First off, I want to thank Shana and the JQ gang for inviting me to blog. I’m really looking forward to chatting with everyone.
The story idea for A Lady’s Revenge came from a scene that flashed through my mind of a young woman chained to a wooden table in a dungeon. What sparked the image is a mystery, but it intrigued me enough that I wrote it down. Thus, the beginning of my writing career.
Then came the hard part—answering the multitude of questions needed to create a story. What was her name? Why was she in a dungeon? Who held her captive? Where were they holding her? When I set out to answer these questions, I had no idea they would lead me to the Nexus, my fictional group of international spies. I thought it would be fun for us to meander through the process I took to create this elite group of spies, which eventually resulted in a three-book deal.
Now about those questions…
My heroine’s location: I couldn’t come up with a good reason for her to be held in an English dungeon, so I turned my eye toward England’s enemy—France. That was one of my easier questions to answer. Next, I had to determine why she was a prisoner in a French dungeon. My story takes place in the year 1804, which turned out to be perfect fodder for an English-French political conflict. This revelation eventually led to the realization that my heroine needed to be a spy. Perfect! Then all I had to do was make the small connection of her getting caught doing spylike things by the villain.
As you can see, each step took me deeper into a world of espionage. A world I knew nothing about. I spent hours researching and collecting a good deal of valuable information about the political unrest of the time, but I eventually plateaued. No matter how hard I looked, I couldn’t find a single reference to a spy network operating in the Regency period. Finally, I broke down and contacted a researcher used by one of my favorite historical authors. Within a few days, she found an article by Elizabeth Sparrow in The Historical Journal titled The Alien Office, 1792–1806. From there, she located Sparrow’s book Secret Service: British Agents in France, 1792–1815. Ever heard the term “gold mine?”
In these two resources, I found a wealth of research on an administrative office of what would eventually evolve into Britain’s secret service. The Alien Office’s origins were decidedly not glamorous—unless you think post offices are adventurous. The British government—fearful of a civil uprising that would match the revolution in France—established the “foreign letter office” to open mail sent to and from foreign embassies and their governments. The mail was opened, copied, deciphered and then resealed before being forwarded onto its proper destination.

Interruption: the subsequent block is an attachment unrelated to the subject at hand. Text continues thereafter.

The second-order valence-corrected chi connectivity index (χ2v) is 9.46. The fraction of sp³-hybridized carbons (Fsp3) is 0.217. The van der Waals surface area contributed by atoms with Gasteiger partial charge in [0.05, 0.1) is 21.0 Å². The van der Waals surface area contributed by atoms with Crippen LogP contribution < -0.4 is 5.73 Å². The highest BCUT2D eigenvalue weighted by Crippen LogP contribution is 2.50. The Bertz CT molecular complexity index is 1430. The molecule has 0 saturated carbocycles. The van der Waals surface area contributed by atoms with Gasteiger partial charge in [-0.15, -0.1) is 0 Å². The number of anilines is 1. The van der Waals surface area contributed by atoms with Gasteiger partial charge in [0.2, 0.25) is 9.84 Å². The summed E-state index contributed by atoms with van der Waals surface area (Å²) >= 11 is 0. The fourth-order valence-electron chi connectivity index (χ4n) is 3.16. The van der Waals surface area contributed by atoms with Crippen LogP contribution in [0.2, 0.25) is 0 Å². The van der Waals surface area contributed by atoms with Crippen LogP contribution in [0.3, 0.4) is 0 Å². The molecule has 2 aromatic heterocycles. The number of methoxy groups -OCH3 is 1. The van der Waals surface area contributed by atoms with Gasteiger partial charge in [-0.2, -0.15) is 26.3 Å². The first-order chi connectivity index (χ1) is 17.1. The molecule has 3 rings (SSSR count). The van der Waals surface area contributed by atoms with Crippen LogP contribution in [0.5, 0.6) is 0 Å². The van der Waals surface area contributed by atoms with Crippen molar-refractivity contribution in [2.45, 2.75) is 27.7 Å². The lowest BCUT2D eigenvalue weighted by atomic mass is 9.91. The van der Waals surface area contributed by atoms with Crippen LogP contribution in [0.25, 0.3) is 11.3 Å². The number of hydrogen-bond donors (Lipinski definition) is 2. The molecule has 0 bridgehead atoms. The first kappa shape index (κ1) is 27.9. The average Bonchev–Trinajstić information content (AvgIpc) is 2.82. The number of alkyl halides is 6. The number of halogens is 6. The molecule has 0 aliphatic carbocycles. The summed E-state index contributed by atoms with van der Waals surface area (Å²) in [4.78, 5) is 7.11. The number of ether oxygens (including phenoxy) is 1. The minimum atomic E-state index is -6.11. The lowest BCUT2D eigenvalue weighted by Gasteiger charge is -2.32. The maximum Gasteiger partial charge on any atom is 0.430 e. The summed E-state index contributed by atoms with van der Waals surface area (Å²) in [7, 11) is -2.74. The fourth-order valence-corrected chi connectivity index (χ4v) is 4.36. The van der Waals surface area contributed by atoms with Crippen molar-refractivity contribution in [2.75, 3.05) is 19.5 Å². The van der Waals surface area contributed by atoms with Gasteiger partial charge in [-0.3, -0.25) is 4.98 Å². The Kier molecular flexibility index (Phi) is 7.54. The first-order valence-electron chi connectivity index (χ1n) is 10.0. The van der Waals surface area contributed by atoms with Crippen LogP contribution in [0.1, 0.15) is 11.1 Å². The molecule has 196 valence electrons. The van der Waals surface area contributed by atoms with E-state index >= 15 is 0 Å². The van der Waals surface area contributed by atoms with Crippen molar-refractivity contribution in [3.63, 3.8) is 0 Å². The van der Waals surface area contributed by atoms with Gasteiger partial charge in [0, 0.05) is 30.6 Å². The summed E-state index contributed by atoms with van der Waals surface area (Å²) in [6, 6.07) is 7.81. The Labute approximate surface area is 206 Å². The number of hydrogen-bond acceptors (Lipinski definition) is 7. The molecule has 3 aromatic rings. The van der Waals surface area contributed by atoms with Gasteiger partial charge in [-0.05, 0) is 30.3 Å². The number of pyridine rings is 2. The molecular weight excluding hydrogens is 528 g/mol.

Where did the Nexus come into all this fabulous research? Sparrow’s investigation revealed that the Alien Office had a connection to both the Home and Foreign Offices. This bit of information was music to my ears. It gave my network of spies a home base. So I created the Nexus, a division of the Alien Office, which took its direction from the Foreign Office. Convoluted? I agree. Positioning the Nexus legitimately within the British government took a great deal of time, ingenuity, and a wonderful research assistant.
But I’m really happy with the result and so glad I sought professional help with the research. It was well worth the money.
Has your research led you to a wonderful and unexpected discovery? What was the most interesting thing you’ve ever learned while doing research for your story?
Please leave a comment by 9:00 pm (Central) for a chance to win a print copy of A Lady’s Revenge (U.S. and Canada only, please).
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BRIEF SUMMARY OF A LADY’S REVENGE:
A British agent flees her French captor’s torturous dungeon and falls in love with the decoder responsible for her imprisonment.
British agent Cora deBeau has spent the last three years seducing secrets from the most hardened of French spies while searching for her parents’ killer. When her latest assignment goes awry, she suffers at the hands of her French captor until Guy Trevelyan, the Earl of Helsford and master cryptographer, saves her during a daring rescue. Scarred and wary of men, Cora shies away from the one man who could heal her savaged heart.
After rescuing Cora from a French dungeon, Guy discovers it was one of his deciphered messages that led to her captivity. Guy strives to earn her forgiveness while outwitting their enemy. But will he find the scars on her wounded soul run too deep?
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ABOUT THE AUTHOR:
Tracey Devlyn writes historical romantic thrillers (translation: a slightly more grievous journey toward the heroine’s happy ending). An Illinois native, Tracey spends her evenings harassing her once-in-a-lifetime husband and her weekends torturing her characters. For more information on Tracey, including her Internet haunts, contest updates, and details on her upcoming novels, please visit her website at: